The perception of beauty

February 8, 2010
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My friends have always told me that I’m too little, too under developed, too mundane to be pretty. As I grew up, I heard it from family and friends alike. Every day I got comments on how skinny I was, questions on if I was eating properly and had to reassure friends, family, and teachers that all was well. I have always eaten when I’m hungry. I’ve never stuck a toothbrush down my throat nor have I ever exercised to the point of exhaustion for the purpose of loosing weight. I’ve always been underweight but, as a picky child with genes such as mine, it is only to be expected.

As the years went on and my friends went on to grow taller and fuller, I stayed the same. Some of them told me I was lucky not to have to worry about dieting or loosing weight. Some teased me because at the age of 13, I was still mistaken for a third grader. My outside appearance didn’t change but, what nobody knew, was that my inside appearance did.

After years of people telling me to eat more and shooting disdainful looks at my bony wrists and outlined ribs, I started to believe that being who I was wasn’t good enough. I started wearing makeup because all my friends told me that mascara and lip-gloss would make me pretty. I dyed my hair because on occasion, one would tell me that I would look great with darker hair or highlights. I wore padded bras because the ladies on television all looked prettier that way.

Confusion became my main emotion when it came to body image. All my friends and teachers, parents and family members were constantly telling me to eat more, that I needed to grow, while all the women on the television were stick thin and bottle blonde. I often wondered why I wasn’t considered pretty even though I looked like all the beautiful women on TV that embodied the common idea of perfection.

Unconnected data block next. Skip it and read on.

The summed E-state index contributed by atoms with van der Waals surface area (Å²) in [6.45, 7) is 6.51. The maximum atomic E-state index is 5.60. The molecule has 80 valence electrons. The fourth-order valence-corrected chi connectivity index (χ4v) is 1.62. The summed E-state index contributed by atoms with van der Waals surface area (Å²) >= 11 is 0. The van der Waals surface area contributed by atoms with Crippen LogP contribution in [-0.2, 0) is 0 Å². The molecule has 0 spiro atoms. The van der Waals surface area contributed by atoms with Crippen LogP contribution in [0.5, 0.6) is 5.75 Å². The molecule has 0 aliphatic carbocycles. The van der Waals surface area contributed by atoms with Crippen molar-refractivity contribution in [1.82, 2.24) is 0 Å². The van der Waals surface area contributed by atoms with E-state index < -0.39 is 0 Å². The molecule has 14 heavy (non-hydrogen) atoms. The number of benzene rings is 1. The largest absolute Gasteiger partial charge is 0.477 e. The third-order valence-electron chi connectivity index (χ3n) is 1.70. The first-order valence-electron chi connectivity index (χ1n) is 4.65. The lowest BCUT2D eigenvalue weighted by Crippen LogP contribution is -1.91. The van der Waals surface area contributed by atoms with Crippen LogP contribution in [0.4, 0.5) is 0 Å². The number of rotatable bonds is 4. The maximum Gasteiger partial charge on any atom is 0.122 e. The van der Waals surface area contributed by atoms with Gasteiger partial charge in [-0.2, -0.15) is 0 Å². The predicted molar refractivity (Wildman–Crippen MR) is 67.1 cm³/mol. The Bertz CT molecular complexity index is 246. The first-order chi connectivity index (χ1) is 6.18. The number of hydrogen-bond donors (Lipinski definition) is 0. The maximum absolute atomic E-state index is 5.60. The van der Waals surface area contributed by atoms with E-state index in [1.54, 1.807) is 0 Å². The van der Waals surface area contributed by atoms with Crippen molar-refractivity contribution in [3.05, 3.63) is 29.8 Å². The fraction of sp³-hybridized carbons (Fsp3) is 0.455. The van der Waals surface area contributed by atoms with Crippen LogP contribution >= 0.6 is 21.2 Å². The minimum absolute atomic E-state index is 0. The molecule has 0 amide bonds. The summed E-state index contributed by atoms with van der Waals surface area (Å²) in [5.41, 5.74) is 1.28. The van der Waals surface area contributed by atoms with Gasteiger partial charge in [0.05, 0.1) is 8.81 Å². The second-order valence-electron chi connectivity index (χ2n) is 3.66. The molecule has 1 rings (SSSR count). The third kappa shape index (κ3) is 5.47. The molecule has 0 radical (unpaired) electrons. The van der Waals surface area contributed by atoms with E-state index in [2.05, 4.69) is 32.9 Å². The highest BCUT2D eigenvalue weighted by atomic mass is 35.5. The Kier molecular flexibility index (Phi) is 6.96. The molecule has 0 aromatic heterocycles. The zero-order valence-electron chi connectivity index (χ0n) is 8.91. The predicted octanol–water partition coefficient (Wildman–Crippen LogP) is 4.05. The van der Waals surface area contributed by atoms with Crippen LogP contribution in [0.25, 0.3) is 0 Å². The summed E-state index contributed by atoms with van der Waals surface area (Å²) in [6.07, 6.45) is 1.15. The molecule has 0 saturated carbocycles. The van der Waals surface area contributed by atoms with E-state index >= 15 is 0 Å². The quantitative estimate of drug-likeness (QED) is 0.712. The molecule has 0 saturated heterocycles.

Over time, I began to realize that I wasn’t like them. I didn’t walk runways or act on the television. I didn’t have my own clothing brand or ad campaign. And because of that, I wasn’t supposed to be like those who did. So I ate more. I exercised less and I tried to gain the weight I had been told for years that I needed. But even living on junk food and lying around didn’t change the fact that, in eighth grade, I was still a size 12 slim in children’s clothing.

After trying for months to gain the weight and look like my friends, I gave up. I felt disgusting after not exercising for so long and from eating so much. It was then that I decided to be no one but myself. It didn’t matter if anyone else approved of how I looked or agreed with how I took care of my body. As long as I felt good about myself and was healthy, that was all that mattered.

So, Body Image? I have none. I know that the media tells you to be stick thin or to have curves and I know that family members and friends often have their own opinions. But, in the end, all that matters is that you stay true to yourself. Look how you want to look while being healthy and ignoring everyone else. Often times, the media influences what is considered beautiful. Don’t let it influence you. No matter what size you are or what color your hair is, no matter your skin tone or eye color, you are beautiful. You just need to believe it.





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